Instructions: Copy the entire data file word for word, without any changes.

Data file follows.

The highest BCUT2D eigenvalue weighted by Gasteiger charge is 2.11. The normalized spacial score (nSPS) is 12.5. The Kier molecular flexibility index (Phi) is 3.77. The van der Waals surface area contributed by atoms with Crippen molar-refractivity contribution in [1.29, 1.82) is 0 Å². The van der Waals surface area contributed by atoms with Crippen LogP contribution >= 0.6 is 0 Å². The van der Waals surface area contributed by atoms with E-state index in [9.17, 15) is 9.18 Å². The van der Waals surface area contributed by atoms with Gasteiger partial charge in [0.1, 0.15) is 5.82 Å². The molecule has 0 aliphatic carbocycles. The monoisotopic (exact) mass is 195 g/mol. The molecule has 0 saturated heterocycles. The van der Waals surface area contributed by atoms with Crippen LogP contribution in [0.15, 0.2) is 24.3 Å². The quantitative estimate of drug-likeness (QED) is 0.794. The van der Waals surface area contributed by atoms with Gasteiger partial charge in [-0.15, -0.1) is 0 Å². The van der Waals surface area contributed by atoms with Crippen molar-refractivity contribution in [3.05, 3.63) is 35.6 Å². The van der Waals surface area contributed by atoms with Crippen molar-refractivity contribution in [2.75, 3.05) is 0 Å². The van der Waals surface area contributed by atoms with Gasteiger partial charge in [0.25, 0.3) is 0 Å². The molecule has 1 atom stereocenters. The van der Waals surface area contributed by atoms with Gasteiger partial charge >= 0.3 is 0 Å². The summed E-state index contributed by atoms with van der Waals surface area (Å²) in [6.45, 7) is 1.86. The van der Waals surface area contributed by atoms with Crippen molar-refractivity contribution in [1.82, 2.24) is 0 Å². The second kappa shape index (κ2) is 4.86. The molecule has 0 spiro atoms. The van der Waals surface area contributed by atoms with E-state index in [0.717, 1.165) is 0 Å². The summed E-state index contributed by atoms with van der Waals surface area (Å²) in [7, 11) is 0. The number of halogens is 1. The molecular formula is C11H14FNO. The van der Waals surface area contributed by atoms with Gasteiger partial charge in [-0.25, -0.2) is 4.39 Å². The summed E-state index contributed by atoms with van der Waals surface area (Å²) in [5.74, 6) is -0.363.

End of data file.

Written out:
The highest BCUT2D eigenvalue weighted by Gasteiger charge is 2.11. The normalized spacial score (nSPS) is 12.5. The Kier molecular flexibility index (Phi) is 3.77. The van der Waals surface area contributed by atoms with Crippen molar-refractivity contribution in [1.29, 1.82) is 0 Å². The van der Waals surface area contributed by atoms with Crippen LogP contribution >= 0.6 is 0 Å². The van der Waals surface area contributed by atoms with E-state index in [9.17, 15) is 9.18 Å². The van der Waals surface area contributed by atoms with Gasteiger partial charge in [0.1, 0.15) is 5.82 Å². The molecule has 0 aliphatic carbocycles. The monoisotopic (exact) mass is 195 g/mol. The molecule has 0 saturated heterocycles. The van der Waals surface area contributed by atoms with Crippen LogP contribution in [0.15, 0.2) is 24.3 Å². The quantitative estimate of drug-likeness (QED) is 0.794. The van der Waals surface area contributed by atoms with Gasteiger partial charge in [-0.15, -0.1) is 0 Å². The van der Waals surface area contributed by atoms with Crippen molar-refractivity contribution in [3.05, 3.63) is 35.6 Å². The van der Waals surface area contributed by atoms with Crippen molar-refractivity contribution in [2.75, 3.05) is 0 Å². The van der Waals surface area contributed by atoms with Gasteiger partial charge in [0.25, 0.3) is 0 Å². The molecule has 1 atom stereocenters. The van der Waals surface area contributed by atoms with Gasteiger partial charge >= 0.3 is 0 Å². The summed E-state index contributed by atoms with van der Waals surface area (Å²) in [6.45, 7) is 1.86. The van der Waals surface area contributed by atoms with Crippen molar-refractivity contribution in [1.82, 2.24) is 0 Å². The second kappa shape index (κ2) is 4.86. The molecule has 0 spiro atoms. The van der Waals surface area contributed by atoms with E-state index in [0.717, 1.165) is 0 Å². The summed E-state index contributed by atoms with van der Waals surface area (Å²) in [7, 11) is 0. The number of halogens is 1. The molecular formula is C11H14FNO. The van der Waals surface area contributed by atoms with Gasteiger partial charge in [-0.25, -0.2) is 4.39 Å². The summed E-state index contributed by atoms with van der Waals surface area (Å²) in [5.74, 6) is -0.363.